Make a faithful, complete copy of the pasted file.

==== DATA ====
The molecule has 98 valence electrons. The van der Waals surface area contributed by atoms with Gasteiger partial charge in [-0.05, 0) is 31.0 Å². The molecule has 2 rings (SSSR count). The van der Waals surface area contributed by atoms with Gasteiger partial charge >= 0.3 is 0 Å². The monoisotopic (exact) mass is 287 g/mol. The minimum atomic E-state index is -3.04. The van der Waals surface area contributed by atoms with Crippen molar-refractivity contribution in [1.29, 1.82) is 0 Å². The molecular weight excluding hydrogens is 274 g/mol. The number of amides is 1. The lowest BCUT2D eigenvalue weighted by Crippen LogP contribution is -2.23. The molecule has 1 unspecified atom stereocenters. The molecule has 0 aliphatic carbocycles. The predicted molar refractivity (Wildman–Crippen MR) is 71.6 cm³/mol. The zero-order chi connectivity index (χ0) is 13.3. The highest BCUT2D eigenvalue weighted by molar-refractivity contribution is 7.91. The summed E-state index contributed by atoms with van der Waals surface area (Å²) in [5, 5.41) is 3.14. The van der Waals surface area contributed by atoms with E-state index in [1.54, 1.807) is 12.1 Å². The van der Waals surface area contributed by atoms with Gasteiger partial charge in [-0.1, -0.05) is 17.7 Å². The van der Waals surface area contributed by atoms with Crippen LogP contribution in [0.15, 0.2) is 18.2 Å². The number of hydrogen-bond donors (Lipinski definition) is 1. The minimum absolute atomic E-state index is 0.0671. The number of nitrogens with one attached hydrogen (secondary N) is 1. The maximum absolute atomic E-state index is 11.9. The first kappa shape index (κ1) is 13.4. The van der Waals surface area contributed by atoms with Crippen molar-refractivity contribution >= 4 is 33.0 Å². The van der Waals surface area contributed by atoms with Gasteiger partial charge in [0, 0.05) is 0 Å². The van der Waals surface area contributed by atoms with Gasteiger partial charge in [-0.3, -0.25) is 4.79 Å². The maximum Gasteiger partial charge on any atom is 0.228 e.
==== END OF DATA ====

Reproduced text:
The molecule has 98 valence electrons. The van der Waals surface area contributed by atoms with Gasteiger partial charge in [-0.05, 0) is 31.0 Å². The molecule has 2 rings (SSSR count). The van der Waals surface area contributed by atoms with Gasteiger partial charge >= 0.3 is 0 Å². The monoisotopic (exact) mass is 287 g/mol. The minimum atomic E-state index is -3.04. The van der Waals surface area contributed by atoms with Crippen molar-refractivity contribution in [1.29, 1.82) is 0 Å². The molecular weight excluding hydrogens is 274 g/mol. The number of amides is 1. The lowest BCUT2D eigenvalue weighted by Crippen LogP contribution is -2.23. The molecule has 1 unspecified atom stereocenters. The molecule has 0 aliphatic carbocycles. The predicted molar refractivity (Wildman–Crippen MR) is 71.6 cm³/mol. The zero-order chi connectivity index (χ0) is 13.3. The highest BCUT2D eigenvalue weighted by molar-refractivity contribution is 7.91. The summed E-state index contributed by atoms with van der Waals surface area (Å²) in [5, 5.41) is 3.14. The van der Waals surface area contributed by atoms with E-state index in [1.54, 1.807) is 12.1 Å². The van der Waals surface area contributed by atoms with Gasteiger partial charge in [-0.1, -0.05) is 17.7 Å². The van der Waals surface area contributed by atoms with Crippen LogP contribution in [0.15, 0.2) is 18.2 Å². The number of hydrogen-bond donors (Lipinski definition) is 1. The minimum absolute atomic E-state index is 0.0671. The number of nitrogens with one attached hydrogen (secondary N) is 1. The maximum absolute atomic E-state index is 11.9. The first kappa shape index (κ1) is 13.4. The van der Waals surface area contributed by atoms with Crippen molar-refractivity contribution >= 4 is 33.0 Å². The van der Waals surface area contributed by atoms with Gasteiger partial charge in [0, 0.05) is 0 Å². The van der Waals surface area contributed by atoms with Gasteiger partial charge in [-0.3, -0.25) is 4.79 Å². The maximum Gasteiger partial charge on any atom is 0.228 e.